NASA's Mars Exploration Rover Opportunity used its navigation camera to take the images combined into this 360-degree view of the rover's surroundings on the 1,912th Martian day, or sol, of its surface mission (June 10, 2009).

Opportunity had driven 72.3 meters southward (237 feet) that sol. Engineers drove the rover backward as a strategy to counteract an increase in the amount of current drawn by the drive motor of the right-front wheel.

North is in the center of the image; south at both ends. Opportunity's position on Sol 1912 was about 2.5 kilometers (1.6 miles) south-southwest of Victoria Crater. For scale, the distance between the parallel wheel tracks is about 1 meter (about 40 inches).

This view is the left-eye member of a stereo pair, presented as a cylindrical-perspective projection with geometric seam correction.

Image Credit: NASA/JPL-Caltech
Browse Image | Medium Image (178 kB) | Large (1.3 MB)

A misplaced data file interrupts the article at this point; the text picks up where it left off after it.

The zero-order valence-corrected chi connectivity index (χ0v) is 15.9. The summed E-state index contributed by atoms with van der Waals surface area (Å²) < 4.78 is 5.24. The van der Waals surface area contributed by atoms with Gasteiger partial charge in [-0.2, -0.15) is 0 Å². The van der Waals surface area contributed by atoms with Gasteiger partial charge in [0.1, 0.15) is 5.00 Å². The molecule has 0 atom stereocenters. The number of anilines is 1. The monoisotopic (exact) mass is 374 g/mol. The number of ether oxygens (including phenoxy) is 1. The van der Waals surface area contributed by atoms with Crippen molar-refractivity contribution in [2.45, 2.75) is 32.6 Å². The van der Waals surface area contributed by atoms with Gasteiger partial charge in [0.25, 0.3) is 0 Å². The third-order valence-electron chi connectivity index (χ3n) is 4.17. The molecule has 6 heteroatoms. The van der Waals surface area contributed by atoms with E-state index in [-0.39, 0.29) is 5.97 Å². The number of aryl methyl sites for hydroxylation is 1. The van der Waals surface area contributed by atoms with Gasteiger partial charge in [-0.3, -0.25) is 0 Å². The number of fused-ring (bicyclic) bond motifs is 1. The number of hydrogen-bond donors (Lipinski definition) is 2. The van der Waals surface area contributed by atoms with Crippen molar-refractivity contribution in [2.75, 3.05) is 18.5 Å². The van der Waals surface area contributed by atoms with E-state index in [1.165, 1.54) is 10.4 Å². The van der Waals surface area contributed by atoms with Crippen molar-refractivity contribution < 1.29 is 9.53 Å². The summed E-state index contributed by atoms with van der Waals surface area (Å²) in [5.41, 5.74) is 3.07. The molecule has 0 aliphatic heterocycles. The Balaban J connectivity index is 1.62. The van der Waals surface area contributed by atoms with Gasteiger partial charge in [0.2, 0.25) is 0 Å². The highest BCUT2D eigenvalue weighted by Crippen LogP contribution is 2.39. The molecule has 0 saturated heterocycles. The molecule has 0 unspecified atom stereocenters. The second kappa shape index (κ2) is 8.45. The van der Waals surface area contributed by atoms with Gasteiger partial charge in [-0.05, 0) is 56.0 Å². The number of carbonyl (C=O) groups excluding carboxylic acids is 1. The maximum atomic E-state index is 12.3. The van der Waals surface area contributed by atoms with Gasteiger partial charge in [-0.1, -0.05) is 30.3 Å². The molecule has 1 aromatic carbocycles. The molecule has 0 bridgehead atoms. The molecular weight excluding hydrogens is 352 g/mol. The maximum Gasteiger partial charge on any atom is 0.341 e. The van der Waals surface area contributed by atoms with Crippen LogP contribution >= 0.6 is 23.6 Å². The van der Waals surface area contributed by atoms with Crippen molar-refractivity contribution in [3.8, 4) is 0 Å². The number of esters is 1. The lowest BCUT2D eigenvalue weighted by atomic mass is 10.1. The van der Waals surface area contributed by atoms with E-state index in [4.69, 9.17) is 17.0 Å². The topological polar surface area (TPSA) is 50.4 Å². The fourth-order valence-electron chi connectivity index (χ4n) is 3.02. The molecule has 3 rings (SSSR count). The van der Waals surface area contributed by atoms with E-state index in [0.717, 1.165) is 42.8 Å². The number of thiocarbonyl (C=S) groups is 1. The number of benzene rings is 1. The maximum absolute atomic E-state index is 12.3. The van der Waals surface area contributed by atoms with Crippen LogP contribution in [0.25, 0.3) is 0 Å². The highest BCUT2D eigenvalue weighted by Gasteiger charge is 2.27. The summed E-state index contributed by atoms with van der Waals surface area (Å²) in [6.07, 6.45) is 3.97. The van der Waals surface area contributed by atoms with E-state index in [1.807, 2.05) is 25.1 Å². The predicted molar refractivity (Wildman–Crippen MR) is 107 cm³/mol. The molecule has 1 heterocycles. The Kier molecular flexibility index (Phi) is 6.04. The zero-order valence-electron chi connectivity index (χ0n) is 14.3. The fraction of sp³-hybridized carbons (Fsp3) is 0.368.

Full Resolution (16.2 MB)
 
Opportunity's View After 72-Meter Drive, Sol 1912 (Right Eye)
Opportunity's View After 72-Meter Drive, Sol 1912 (Right Eye)

NASA's Mars Exploration Rover Opportunity used its navigation camera to take the images combined into this 360-degree view of the rover's surroundings on the 1,912th Martian day, or sol, of its surface mission (June 10, 2009).

Opportunity had driven 72.3 meters southward (237 feet) that sol. Engineers drove the rover backward as a strategy to counteract an increase in the amount of current drawn by the drive motor of the right-front wheel.

North is in the center of the image; south at both ends. Opportunity's position on Sol 1912 was about 2.5 kilometers (1.6 miles) south-southwest of Victoria Crater. For scale, the distance between the parallel wheel tracks is about 1 meter (about 40 inches).

This view is the right-eye member of a stereo pair, presented as a cylindrical-perspective projection with geometric seam correction.

Image Credit: NASA/JPL-Caltech